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American Cancer Society Sets Goal of Doubling Research Funding
Move Supports White House Moonshot

Atlanta, GA – June 28, 2016 – The American Cancer Society, the largest private, not-for-profit funder of cancer research, is announcing a goal to double its annual funding for research by 2021. The goal is one of the primary ways the American Cancer Society (ACS) and its advocacy affiliate, the American Cancer Society Cancer Action Network (ACS CAN), are supporting the National Cancer Moonshot to accelerate progress against a disease that will kill 595,000 people in America this year.

ACS is making the announcement in conjunction with Vice President Biden’s National Cancer Moonshot Summit at Howard University in Washington, D.C. ACS and ACS CAN Chief Executive Officer Gary Reedy is attending the summit, along with ACS Chief Medical Officer Otis Brawley, ACS CAN President Chris Hansen and Dr. Kevin Cullen, ACS Board Scientific Officer. Rob Youle, former chairman of both the ACS and ACS CAN volunteer boards and ACS CAN volunteers George Blough from West Virginia and Thelma Jones from Washington, D.C. will also be attending to represent the patient experience.

“The American Cancer Society is putting our stake in the ground to continue to be the leading nonprofit funder for cancer research,” said Reedy, CEO for both ACS and ACS CAN. “We’re making a financial pledge that will challenge us and our supporters to step up, focus and deliver results at levels we’ve never done before. This is the kind of leadership and perseverance that must come from every sector of the cancer community – from nonprofits to government to corporate and community leaders.”

ACS plans to increase its annual research investment to approximately $240 million by 2021. The organization currently spends about $100 million per year in new grants to academic research institutions and another $15 to $20 million annually in research by ACS investigators in cancer epidemiology, surveillance and health services, behavioral research, and economics and health policy.

The increase will dramatically grow what is already the largest and arguably most successful not-for-profit research program in the nation. ACS has invested $4.5 billion in research since 1946 with clear results: ACS has played a role in most of the major cancer research breakthroughs in recent history, and 47 of its funded researchers have won Nobel Prizes for their work.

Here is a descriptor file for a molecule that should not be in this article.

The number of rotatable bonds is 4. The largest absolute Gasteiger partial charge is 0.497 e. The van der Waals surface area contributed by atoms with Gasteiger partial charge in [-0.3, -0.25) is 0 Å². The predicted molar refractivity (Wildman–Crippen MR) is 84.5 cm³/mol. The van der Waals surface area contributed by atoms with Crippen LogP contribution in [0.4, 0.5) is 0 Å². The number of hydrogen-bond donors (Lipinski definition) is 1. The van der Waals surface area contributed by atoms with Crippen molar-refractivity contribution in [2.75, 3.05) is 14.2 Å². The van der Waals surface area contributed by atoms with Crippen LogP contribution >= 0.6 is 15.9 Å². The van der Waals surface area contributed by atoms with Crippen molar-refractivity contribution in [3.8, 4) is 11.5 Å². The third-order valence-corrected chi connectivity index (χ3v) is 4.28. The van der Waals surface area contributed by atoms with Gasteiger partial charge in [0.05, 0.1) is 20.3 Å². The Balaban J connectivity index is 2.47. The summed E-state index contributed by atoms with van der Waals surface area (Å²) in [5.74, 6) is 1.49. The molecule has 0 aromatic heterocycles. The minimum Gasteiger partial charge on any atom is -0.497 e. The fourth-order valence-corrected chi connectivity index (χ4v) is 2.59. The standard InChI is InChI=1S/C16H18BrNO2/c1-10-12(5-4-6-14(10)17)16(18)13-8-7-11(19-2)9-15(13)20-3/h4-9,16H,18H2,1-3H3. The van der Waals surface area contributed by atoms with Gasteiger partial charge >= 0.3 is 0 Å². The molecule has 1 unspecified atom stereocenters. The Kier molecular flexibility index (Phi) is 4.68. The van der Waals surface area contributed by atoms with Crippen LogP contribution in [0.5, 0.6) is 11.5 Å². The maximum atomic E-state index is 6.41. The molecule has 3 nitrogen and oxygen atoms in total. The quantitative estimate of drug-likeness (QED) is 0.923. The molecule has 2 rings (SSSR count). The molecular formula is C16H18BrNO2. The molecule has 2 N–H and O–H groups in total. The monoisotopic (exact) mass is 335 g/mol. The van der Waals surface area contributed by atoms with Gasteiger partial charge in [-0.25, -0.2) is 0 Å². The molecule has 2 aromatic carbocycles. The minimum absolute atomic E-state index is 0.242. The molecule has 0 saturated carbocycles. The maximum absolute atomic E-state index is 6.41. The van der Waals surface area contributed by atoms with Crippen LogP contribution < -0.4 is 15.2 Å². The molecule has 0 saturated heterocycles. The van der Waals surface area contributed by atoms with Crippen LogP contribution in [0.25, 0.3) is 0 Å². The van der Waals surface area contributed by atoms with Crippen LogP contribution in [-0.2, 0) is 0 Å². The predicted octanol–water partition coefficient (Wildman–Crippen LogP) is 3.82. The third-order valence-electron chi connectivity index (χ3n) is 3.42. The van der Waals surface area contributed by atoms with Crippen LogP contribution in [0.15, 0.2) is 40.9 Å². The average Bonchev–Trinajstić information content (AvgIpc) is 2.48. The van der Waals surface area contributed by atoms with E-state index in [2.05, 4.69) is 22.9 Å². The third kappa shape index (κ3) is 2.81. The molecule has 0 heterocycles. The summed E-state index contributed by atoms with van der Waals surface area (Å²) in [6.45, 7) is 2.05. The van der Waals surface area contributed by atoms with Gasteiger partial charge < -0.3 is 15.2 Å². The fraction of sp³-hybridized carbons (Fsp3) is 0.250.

In addition to research, ACS's leadership in prevention and early detection will also support the National Cancer Moonshot Initiative. ACS educates the public about how making healthy life choices and getting appropriate screening can prevent cancer death.

Lobbying Congress

ACS CAN is also committing to accelerating cancer research through its advocacy work. The advocacy organization is calling on Congress to build upon last year’s bipartisan-supported funding increases for the National Institutes of Health and National Cancer Institute by boosting the federal investment in cancer research by $680 million this year – for a total increased investment of $1 billion dollars over two years. The commitment is part of ACS CAN’s ongoing #OneDegree campaign, which underscores the reality that everyone is just one degree from a beloved family member, friend or co-worker who has been diagnosed with cancer. Since the launch of the campaign, thousands of volunteers across the country have contacted their members of Congress to urge them to prioritize cancer research funding in the federal budget.

“Congress can’t let this moment pass – we’re on the cusp of so many new developments in diagnostic tests and treatments thanks to past investment that has allowed us to understand cancer at the molecular level,” said Chris Hansen, president of ACS CAN. “Lifesaving cancer treatments have one thing in common: they begin with basic research led by the NIH and the NCI. Congress must continue the funding momentum if we are going to conquer cancer.”

Just last week, ACS CAN launched a new ad campaign to focus public and congressional attention on the need to boost federal funding for cancer research. The ads will run in Capitol Hill print publications and online in national outlets coinciding with both the ongoing Congressional budget process and the National Cancer Moonshot Summit. (Click here for more information on the ad campaign.)

Mobilizing Grassroots Networks

ACS and ACS CAN are also mobilizing millions of grassroots volunteers across the country to support the Moonshot initiative.

In conjunction with the Department of Health and Human Services, ACS CAN is supporting 10 regional events at nationally designated cancer centers across the country, and ACS and ACS CAN are together holding more than 80 watch parties nationwide for volunteers and others to view highlights of the June 29 National Cancer Moonshot Summit at Howard University. During the events, volunteers will be asked to make their own personal commitments to conquer cancer, including everything from making healthy life choices to increasing their fundraising efforts to volunteering for programs that support cancer patients. ACS CAN will also ask its volunteers to contact their Members of Congress and advocate for increased cancer research funding at every opportunity.